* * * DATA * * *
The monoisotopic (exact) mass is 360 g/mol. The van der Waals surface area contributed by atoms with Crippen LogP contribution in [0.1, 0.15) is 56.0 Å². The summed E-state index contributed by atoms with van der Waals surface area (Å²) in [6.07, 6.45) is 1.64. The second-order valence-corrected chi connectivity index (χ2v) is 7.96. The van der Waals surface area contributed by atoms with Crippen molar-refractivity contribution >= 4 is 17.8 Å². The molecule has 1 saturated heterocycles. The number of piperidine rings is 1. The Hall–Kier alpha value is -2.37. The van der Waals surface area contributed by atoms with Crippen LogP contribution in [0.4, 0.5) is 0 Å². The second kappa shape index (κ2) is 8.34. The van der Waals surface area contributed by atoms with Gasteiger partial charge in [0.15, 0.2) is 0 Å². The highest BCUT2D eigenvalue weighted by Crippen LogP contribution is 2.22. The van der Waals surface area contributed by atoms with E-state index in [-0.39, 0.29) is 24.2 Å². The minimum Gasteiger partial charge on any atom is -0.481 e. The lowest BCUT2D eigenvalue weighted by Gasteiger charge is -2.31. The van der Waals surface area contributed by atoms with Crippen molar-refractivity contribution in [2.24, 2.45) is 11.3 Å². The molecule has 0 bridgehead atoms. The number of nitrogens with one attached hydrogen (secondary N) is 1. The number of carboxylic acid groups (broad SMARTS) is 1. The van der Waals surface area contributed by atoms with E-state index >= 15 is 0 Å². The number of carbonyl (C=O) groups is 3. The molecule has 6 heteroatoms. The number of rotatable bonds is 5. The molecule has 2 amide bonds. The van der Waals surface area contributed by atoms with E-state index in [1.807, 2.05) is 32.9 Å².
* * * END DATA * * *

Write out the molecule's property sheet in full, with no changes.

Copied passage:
The monoisotopic (exact) mass is 360 g/mol. The van der Waals surface area contributed by atoms with Crippen LogP contribution in [0.1, 0.15) is 56.0 Å². The summed E-state index contributed by atoms with van der Waals surface area (Å²) in [6.07, 6.45) is 1.64. The second-order valence-corrected chi connectivity index (χ2v) is 7.96. The van der Waals surface area contributed by atoms with Crippen molar-refractivity contribution >= 4 is 17.8 Å². The molecule has 1 saturated heterocycles. The number of piperidine rings is 1. The Hall–Kier alpha value is -2.37. The van der Waals surface area contributed by atoms with Crippen LogP contribution in [0.4, 0.5) is 0 Å². The second kappa shape index (κ2) is 8.34. The van der Waals surface area contributed by atoms with Gasteiger partial charge in [0.15, 0.2) is 0 Å². The highest BCUT2D eigenvalue weighted by Crippen LogP contribution is 2.22. The van der Waals surface area contributed by atoms with E-state index in [-0.39, 0.29) is 24.2 Å². The minimum Gasteiger partial charge on any atom is -0.481 e. The lowest BCUT2D eigenvalue weighted by Gasteiger charge is -2.31. The van der Waals surface area contributed by atoms with Crippen molar-refractivity contribution in [2.24, 2.45) is 11.3 Å². The molecule has 0 bridgehead atoms. The number of nitrogens with one attached hydrogen (secondary N) is 1. The number of carboxylic acid groups (broad SMARTS) is 1. The van der Waals surface area contributed by atoms with E-state index >= 15 is 0 Å². The number of carbonyl (C=O) groups is 3. The molecule has 6 heteroatoms. The number of rotatable bonds is 5. The molecule has 2 amide bonds. The van der Waals surface area contributed by atoms with E-state index in [1.807, 2.05) is 32.9 Å².